Turn Organizing into a Game and Your Kids Will Thank You
Ok, so maybe your kiddos won’t actually thank you, but I promise they’ll have a lot more fun! Let’s face it, organizing can be a lot of work at the best of times. Our kid’s are busy little humans and there are so many other wonderful, fantastic, and enjoyable things they would rather be doing than organizing their stuff. I believe it’s really important to get your kiddos involved when you start tackling their spaces. After all, these spaces are special places for your kids, and though they may not agree, helping to organize and keep them tidy is something they should have a helping hand in. But it doesn’t have to be a chore if your turn organizing into a game, your kids will have a little fun while they work.
Organizing is one of those life skills that is best learned by doing (like most skills in life) and kid’s learn best through play. Teaching them how to organize their spaces allows them to learn new skills and develop strong, healthy habits that will serve them throughout their whole life. There’s nothing that says you and the kids can’t have a little fun while you do it.
How to Turn Organizing Into a Game
Over the years I’ve employed this trick with both my boys, and some of my best memories are having fun while sorting their toys and cleaning their rooms. I developed a few tricks to help make these chores less chore like and more fun. Here are a few ideas to help you get started creating your own organizing fun.
- Laundry Toss: Place a hula hoop down the hall from their room, and see who can get the dirty laundry closest to the hoop. If you don’t have laundry, you could do the same thing with teddy bears or, if you have hardwood floors, with toys cars see who can roll the cars the closest. Yes, you still have to pick those items up, but they are out of your way for now, and some what organized.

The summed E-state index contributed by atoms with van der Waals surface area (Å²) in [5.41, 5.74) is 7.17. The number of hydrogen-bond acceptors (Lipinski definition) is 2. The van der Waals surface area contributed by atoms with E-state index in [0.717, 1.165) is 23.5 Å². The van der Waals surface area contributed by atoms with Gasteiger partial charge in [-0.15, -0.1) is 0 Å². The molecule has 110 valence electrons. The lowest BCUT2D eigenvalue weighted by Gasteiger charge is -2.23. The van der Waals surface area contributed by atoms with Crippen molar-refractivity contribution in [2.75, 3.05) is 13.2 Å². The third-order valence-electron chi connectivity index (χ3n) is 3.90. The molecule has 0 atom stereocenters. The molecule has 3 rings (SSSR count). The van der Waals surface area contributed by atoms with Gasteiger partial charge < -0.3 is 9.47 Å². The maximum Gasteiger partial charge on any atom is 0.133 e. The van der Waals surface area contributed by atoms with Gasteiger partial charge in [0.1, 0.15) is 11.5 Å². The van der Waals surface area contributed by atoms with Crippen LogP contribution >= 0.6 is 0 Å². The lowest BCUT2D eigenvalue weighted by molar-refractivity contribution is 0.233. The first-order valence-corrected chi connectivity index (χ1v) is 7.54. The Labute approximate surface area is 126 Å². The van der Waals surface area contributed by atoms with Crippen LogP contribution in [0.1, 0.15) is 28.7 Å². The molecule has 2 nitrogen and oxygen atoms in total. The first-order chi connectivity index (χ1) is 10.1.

- Garbage Basket Ball: When it comes time to sort toys we have a rule in our home, if it’s broken beyond repair, or is broken and not something they care about, it’s garbage. I use a garbage can when sorting, and we have fun tossing the garbage items into the bin like they are basket balls. I also tried this once with two bins, one for garbage and one for give away items, and we had a ton of fun. Just make sure the toys you’re tossing in the give away bin aren’t delicate.
- Who Can Sort the Most Items: Once we’ve decided what’s being kept we have a race to see who can sort the most items in 2 minutes. We just sort them into piles by category. Decide on the categories before you start. Set the time for two minutes and sort, sort, sort. You might be surprised how many items your kiddos can whip through when they’re racing. Add a little extra incentive like a prize at the end if you want too, but I’ve always found the fun is all that matters.
- Dump Truck: This was more fun when my boys were little, little… like two and three, but it’s still a great way to clean up quickly. Grab a handheld broom and clean dustpan. Have your kiddos use the broom to brush toys into the dustpan and then dump them in the bin, box or bag where they belong. This was a trick my Mom taught me to help clean up blocks and then the dreaded Lego, and it works like a charm. Quick clean up, easy for little and big kids alike.
- Beat the Clock and Win a Prize: This one was created as much for me as for the boys. I know I can easily get lost down memory lane when I’m working on an organizing project, and kids can get lost down I-forgot-I-had-This Ave, so to help keep us all on track I take a look at what needs to be done and set a time frame I think is appropriate. If we have to split the project up into a few different sessions, that’s fine. Rome was not built in a day, and most rooms aren’t organized in one either. Once I know how long I think we’ll take, I pick the prize. Usually this is something like milk and cookies, or extra round of Sorry, or something fun and/or sugar filled. Then we see if we can get it all finished before the timer goes off. This one doesn’t work so well for young kids, but older kids really get it. And as an added bonus, you’re teaching them some time management skills by showing that them that things don’t always take as long as we think, and balancing work and play. Maybe that job is too big to do in one day, you’re showing them that it is ok to break a bigger project into small chunks.
So maybe they’re not super fun games, but any time you can take a chore and add a little fun to the mix, I think it helps keeps the kids interested. At the very least it makes it feels less boring and you might find your kiddos a little more engaged in the process. If you’re feel adventurous, ask your kiddos to come up with their own game. Give them some guidelines or parameters and see what their imagination comes up with. You might just be surprised.